Joseph S. Josephides
Aeschylus Replies To Poet Cavafis - Poem by Joseph S. Josephides
Dear poet Cavafis, I hear you felt annoyed in my place,
for my grave’s inscription declared me as ‘Marathon fighter’
instead of ‘great tragedian’. in Marathon I derived courage,
cause our small arms had surrounded myriads of Persians,
also in Salamis’ strait, with our ships built as wooden walls,
only to heap up those of Xerxes and of course his arrogance.
The sea I have set free and she widened my soul.
I cried for the shipwrecked of the invader whom I couldn’t
rescue. I have lamented with the mothers of my enemy.
Devout I buried the dead ones, ours and theirs, then
I went to sing and rejoice for the victory of my country.
I kneaded bread, same yeast, for winners and defeated,
I started writing tragedies for the rich and the poor.
Suddenly Sofocles appeared as a young chorister,
his eyes skywards, as if saying ‘I follow’. That time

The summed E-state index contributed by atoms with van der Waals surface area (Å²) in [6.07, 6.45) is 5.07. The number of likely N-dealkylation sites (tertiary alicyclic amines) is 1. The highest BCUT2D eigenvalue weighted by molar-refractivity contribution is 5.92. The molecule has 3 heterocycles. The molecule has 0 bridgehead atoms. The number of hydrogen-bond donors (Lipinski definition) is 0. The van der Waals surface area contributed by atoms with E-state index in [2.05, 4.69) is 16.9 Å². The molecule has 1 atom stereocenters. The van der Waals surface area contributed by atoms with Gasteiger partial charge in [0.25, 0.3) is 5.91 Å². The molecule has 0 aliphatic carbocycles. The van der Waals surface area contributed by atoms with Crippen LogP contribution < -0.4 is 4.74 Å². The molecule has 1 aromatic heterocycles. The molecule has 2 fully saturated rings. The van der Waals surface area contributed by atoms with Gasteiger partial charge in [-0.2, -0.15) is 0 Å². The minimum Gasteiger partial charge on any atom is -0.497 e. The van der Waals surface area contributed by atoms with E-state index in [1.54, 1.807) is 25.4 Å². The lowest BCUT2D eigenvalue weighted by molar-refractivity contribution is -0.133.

Euripides saw light, when our chorus was passing by
his home, where he suckled to grow up and follow us.
My Alexandrian philosopher, have no worries for me.
Marathon and Salamis are nothing less than poetry;
What else was that battle than the savior tragedy!
The cords of your tragedian have turned into robes,
his hands into sails to anticipate the shipwreck.
The tragedy of our country would have been bad
if the mast of ours was broken rather than bended.
Cause I would not shed tears of hydrogen and oxygen
but sole blood, staining cheeks, suffering mardyrdom.
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